My mom is in Ireland right now on business and staying in castles, nice eh? Well since telling my son that he has been pretending to be in a castle in Ireland too. So today we made one out of all different shapes. We couldn’t pass up the glitter either , although looking at my floor sorta wish I did. Getting down on all fours with a dust buster and a 34 week belly is well, not fun! Decide for yourself!

  1. Gather your materials. You will need 3 different colors of construction paper, scissors, glue, markers and glitter .Kids Castle Craft
  2. Start by cutting out large rectangles and triangles , as well as some small squares for the castle.  You can use any shapes you want but these were simple for me to cut out and simple for my son to use to build. Kids Castle Craft
  3. Cut out some shapes to use as windows, doors and flags in a contrasting color.Shape Castle
  4. Invite your little castle builder to come and decorate the background.  Clouds, flowers, whatever they choose. My son made rain, because I had shown him pictures of me in Ireland and it was raining, and he was making his castle in Ireland as well.Shape Castle
  5. Next add glueShape Castle
  6. Add your main castle pieces. Remember to ask and talk about the shapes. Today my question was if he turned the shape around would it still be the same shape. He had to think about that for a second.Shape Castle
  7. Add your triangles.Shape Castle
  8. Add the small squares.Shape Castle
  9. Add more glue for the windows and doors. Shape Castle
  10. Add the contrasting shapes. My son didn’t want the flags, or all the shapes I cut so they went into my scrap bin.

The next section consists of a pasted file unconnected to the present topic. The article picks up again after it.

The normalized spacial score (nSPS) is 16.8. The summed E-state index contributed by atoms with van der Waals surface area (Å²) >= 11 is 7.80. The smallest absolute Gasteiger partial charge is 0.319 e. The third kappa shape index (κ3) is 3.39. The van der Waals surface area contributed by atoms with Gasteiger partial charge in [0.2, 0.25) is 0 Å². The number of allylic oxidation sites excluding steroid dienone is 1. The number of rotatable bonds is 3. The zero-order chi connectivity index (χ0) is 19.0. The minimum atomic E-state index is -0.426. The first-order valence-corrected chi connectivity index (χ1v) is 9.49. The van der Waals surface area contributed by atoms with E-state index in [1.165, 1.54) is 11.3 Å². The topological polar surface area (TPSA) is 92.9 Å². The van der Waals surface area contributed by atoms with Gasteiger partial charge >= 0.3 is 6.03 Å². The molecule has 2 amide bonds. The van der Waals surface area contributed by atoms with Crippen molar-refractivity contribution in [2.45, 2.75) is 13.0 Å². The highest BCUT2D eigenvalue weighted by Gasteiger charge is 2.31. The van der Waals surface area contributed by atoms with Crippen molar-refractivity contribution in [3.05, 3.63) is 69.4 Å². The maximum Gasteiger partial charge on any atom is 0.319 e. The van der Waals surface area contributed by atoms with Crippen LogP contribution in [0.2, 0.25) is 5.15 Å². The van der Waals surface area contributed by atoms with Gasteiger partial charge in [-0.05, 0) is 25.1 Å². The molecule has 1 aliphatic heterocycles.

11. Next up glitter, add the glue first ( we took turns adding glue). Shape Castle
  12. Add the glitter.Shape Castle Immediately regret it when you watch your child rub the super fine glitter into their PJs, and hair. Send them onto the back porch to shake off.Shape Castle
  13. Let dry. I always let the glue dry before shaking the excess glitter off.

Princess Books

Princess and The Pizza

The Princess and the Pizza by Mary Jane and Herb Auch is really a cute re telling of the classic Princess and the Pea. They have modernized it and made it a little more feminist in the process, exactly my kind of book. The text is a little long for toddlers but my son sat through about half before wanting to go back and look at the illustration of the horse on the first page. The message is sweet, saying that a woman doesn’t need a man or marriage to attain her goals! Beware though it will make you crave pizza!

Princess Smarty Pants

Princess Smartypants by Brenda Cole is the antithesis of the classic beautiful frail princess stories, but it still ends with happily ever after.  Princess Smartypants does her own thing and doesn’t understand why her family is so obsessed with finding her a husband. She bends to their wishes but still does things her way. I think this is a great message about happiness and confidence for girls and balances out some of the other princess stories. She was happy just the way she is and didn’t  need a spouse to feel complete.

Paper_Bag_Princess

The Paper Bag Princess by Robert Munsch is one of my very favorite books. Some parents have shared their dislike of Elizabeth’s outburst at the end calling Ronald a bum but I think not only is it justified, he treated her horribly, but people say things when they are angry and you can easily use it to teach your child about anger. I think it’s a wonderful story about a princess taking things into her own hands and saving herself and the prince! My kind of fairytale.